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Posts Tagged ‘Gerlach’

Lagarde’s ECB Checklist

Posted by hkarner - 29. Juli 2019

Stefan Gerlach

Stefan Gerlach is Chief Economist at EFG Bank in Zurich and a former deputy governor of the Central Bank of Ireland. He is also a former Executive Director and Chief Economist of the Hong Kong Monetary Authority and Secretary to the Committee on the Global Financial System at the BIS.

After years in which the European Council acted as if there were no qualified women to lead the European Central Bank, it has finally abandoned that ludicrous excuse and appointed Christine Lagarde to the position. Lagarde is an eminently qualified and promising president-designate; but to have a successful tenure, she will need to head off her critics‘ concerns.

ZURICH – The surprise nomination of Christine Lagarde to serve as the next president of the European Central Bank has many observers, including me, and disappointed others. Those who are pleased feel that Lagarde’s eight-year term as Managing Director of the International Monetary Fund makes her uniquely qualified to forge agreement within the ECB’s Governing Council on many of the contentious issues it faces.

Chief among these are the eurozone’s current downturn and the potential review of its monetary-policy framework that has been proposed by Olli Rehn, Governor of the Bank of Finland. Considering that the ECB’s most influential members appear to have different views about the framework and how it might be changed, reaching a consensus will not be easy.Nonetheless, those who support Lagarde’s nomination believe that her time serving as France’s finance minister has left her ideally suited to work with the eurozone member states’ governments – and to convince them to marshal a collective fiscal response in the event of a severe downturn. Den Rest des Beitrags lesen »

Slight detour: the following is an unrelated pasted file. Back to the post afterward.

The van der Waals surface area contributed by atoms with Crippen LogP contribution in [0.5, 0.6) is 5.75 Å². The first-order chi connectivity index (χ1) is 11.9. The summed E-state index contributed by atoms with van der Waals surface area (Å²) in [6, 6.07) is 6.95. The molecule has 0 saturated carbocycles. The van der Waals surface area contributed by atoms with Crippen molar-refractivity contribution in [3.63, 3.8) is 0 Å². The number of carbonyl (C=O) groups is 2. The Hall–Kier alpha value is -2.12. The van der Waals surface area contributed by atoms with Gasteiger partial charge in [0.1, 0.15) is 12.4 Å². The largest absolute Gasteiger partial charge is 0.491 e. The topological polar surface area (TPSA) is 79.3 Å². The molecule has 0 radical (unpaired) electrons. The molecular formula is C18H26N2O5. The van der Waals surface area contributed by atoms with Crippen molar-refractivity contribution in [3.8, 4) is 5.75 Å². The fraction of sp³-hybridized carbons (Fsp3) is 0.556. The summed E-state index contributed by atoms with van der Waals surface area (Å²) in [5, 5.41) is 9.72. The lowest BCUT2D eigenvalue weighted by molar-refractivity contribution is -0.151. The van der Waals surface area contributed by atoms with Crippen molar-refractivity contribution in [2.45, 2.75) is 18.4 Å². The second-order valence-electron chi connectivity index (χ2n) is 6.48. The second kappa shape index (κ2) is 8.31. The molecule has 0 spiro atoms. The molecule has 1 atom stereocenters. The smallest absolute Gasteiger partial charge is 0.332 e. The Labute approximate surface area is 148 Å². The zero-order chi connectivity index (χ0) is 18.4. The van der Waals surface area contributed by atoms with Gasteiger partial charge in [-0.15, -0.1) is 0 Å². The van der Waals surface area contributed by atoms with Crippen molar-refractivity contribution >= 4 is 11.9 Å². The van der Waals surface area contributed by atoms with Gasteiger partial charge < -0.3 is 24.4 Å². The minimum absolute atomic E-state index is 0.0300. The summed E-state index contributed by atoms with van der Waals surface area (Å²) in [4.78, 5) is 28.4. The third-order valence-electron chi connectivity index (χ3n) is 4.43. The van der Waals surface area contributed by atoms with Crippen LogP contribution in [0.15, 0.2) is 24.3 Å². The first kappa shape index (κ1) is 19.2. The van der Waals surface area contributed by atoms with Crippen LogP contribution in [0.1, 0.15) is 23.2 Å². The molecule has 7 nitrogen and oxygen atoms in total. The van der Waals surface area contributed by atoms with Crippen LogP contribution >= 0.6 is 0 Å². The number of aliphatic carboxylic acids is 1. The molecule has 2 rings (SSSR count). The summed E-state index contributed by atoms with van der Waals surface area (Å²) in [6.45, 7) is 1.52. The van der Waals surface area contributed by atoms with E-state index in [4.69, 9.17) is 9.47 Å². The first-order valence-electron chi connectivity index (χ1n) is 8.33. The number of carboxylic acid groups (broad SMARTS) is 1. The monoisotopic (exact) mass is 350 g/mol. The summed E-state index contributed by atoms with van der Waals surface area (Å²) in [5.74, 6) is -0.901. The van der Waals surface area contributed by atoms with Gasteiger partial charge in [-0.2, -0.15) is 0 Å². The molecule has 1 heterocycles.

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Drei Lektionen aus der quantitativen Lockerung in Europa

Posted by hkarner - 4. Februar 2019

Stefan Gerlach

Stefan Gerlach is Chief Economist at EFG Bank in Zurich and Former Deputy Governor of the Central Bank of Ireland. He has also served as Executive Director and Chief Economist of the Hong Kong Monetary Authority and as Secretary to the Committee on the Global Financial System at the BIS.

ZÜRICH – Da die Europäische Zentralbank die quantitative Lockerung (QE) kürzlich beendet hat, ist dies ein geeigneter Zeitpunkt, um über die Auswirkungen der Politik nachzudenken. Drei Schlussfolgerungen scheinen offensichtlich: Die Vermögenskäufe der EZB hatten erhebliche makroökonomische Vorteile; die politischen Kosten der QE waren viel höher als erwartet; und die ganze Episode war für die Bundesbank wirklich schlimm.

Durch die Senkung der Kosten von Bankkrediten durch die QE förderte die EZB die Kreditvergabe an kleine Unternehmen und Haushalte in der gesamten Eurozone. Dies gab dem Wirtschaftswachstum einen wichtigen Impuls, der zu einem deutlichen Rückgang der Arbeitslosigkeit und einem Aufwärtsdruck auf die Lohnkosten führte. Obwohl die Kerninflation gestiegen ist, bleibt die zugrunde liegende Inflation schwach, was bedeutet, dass die EZB eine expansive Geldpolitik beibehalten muss. Den Rest des Beitrags lesen »